Why does Python start at index -1 (as opposed to 0) when indexing a list from the end?

    list = ["a", "b", "c", "d"]
    print(list[3]) # Number 3 is "d"

    print(list[-4]) # Number -4 is "a"

To explain it in another way, because -0 is equal to 0, if backward starts from 0, it is ambiguous to the interpreter.

If you are confused about -, and looking for another way to index backwards more understandably, you can try ~, it is a mirror of forward:

    arr = ["a", "b", "c", "d"]
    print(arr[~0])   # d
    print(arr[~1])   # c

The typical usages for ~ are like "swap mirror node" or "find median in a sort list":

    """swap mirror node"""
    def reverse(arr: List[int]) -> None:
        for i in range(len(arr) // 2):
            arr[i], arr[~i] = arr[~i], arr[i]

    """find median in a sort list"""
    def median(arr: List[float]) -> float:
        mid = len(arr) // 2
        return (arr[mid] + arr[~mid]) / 2

    """deal with mirror pairs"""
    # verify the number is strobogrammatic, strobogrammatic number looks the same when rotated 180 degrees
    def is_strobogrammatic(num: str) -> bool:
        return all(num[i] + num[~i] in '696 00 11 88' for i in range(len(num) // 2 + 1))

~ actually is a math trick of inverse code and complement code, and it is more easy to understand in some situations.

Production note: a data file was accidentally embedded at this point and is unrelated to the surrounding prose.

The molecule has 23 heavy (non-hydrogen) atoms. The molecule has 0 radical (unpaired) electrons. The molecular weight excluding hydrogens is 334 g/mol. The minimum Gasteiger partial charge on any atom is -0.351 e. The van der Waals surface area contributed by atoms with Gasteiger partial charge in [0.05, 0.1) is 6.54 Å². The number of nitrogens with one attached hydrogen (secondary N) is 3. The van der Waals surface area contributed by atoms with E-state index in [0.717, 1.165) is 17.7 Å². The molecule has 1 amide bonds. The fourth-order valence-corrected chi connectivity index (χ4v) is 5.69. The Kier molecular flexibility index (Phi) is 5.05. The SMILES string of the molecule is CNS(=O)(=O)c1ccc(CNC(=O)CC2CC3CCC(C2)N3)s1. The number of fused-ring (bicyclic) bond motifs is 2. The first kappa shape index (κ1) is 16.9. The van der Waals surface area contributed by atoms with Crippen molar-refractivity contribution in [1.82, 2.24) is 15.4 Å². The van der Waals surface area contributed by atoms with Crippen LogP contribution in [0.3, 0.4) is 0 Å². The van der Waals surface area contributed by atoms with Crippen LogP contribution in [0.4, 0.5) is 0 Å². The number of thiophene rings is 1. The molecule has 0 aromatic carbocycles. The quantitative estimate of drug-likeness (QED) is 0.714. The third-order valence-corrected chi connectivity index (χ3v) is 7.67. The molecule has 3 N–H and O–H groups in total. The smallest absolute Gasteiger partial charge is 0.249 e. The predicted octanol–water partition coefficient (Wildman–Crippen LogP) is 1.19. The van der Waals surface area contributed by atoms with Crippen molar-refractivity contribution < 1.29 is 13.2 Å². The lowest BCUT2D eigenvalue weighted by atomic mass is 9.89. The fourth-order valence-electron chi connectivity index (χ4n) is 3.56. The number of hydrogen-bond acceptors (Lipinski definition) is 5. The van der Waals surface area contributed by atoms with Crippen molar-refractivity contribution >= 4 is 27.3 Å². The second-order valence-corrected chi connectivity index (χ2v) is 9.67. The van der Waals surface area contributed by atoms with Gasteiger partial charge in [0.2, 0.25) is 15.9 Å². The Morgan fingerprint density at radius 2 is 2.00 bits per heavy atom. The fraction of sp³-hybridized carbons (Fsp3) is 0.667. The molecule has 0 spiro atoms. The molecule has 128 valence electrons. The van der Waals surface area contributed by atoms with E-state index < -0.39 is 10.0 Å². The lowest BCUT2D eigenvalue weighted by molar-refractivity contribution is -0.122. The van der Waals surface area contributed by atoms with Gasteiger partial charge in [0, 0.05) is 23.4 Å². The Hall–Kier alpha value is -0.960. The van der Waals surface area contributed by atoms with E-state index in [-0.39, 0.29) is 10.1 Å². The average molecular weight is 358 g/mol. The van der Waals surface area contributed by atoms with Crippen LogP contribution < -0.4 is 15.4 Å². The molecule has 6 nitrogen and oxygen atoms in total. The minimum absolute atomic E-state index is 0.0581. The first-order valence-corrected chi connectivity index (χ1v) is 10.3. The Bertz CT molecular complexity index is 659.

Discussion about whether should use python tricks like ~:

In my opinion, if it is a code maintained by yourself, you can use any trick to avoid potential bug or achieve goal easier, because of maybe a high readability and usability. But in team work, avoid using 'too clever' code , may bring troubles to your co-workers.

For example, here is one concise code from Stefan Pochmann to solve this problem. I learned a lot from his code. But some are just for fun, too hackish to use.

    # a strobogrammatic number is a number that looks the same when rotated 180 degrees (looked at upside down)
    # find all strobogrammatic numbers that are of length = n
    def findStrobogrammatic(self, n):
        nums = n % 2 * list('018') or ['']
        while n > 1:
            n -= 2
            # n < 2 is so genius here
            nums = [a + num + b for a, b in '00 11 88 69 96'.split()[n < 2:] for num in nums]
        return nums

I have summarized python tricks like this, in case you are interested.

From: stackoverflow.com/q/55684960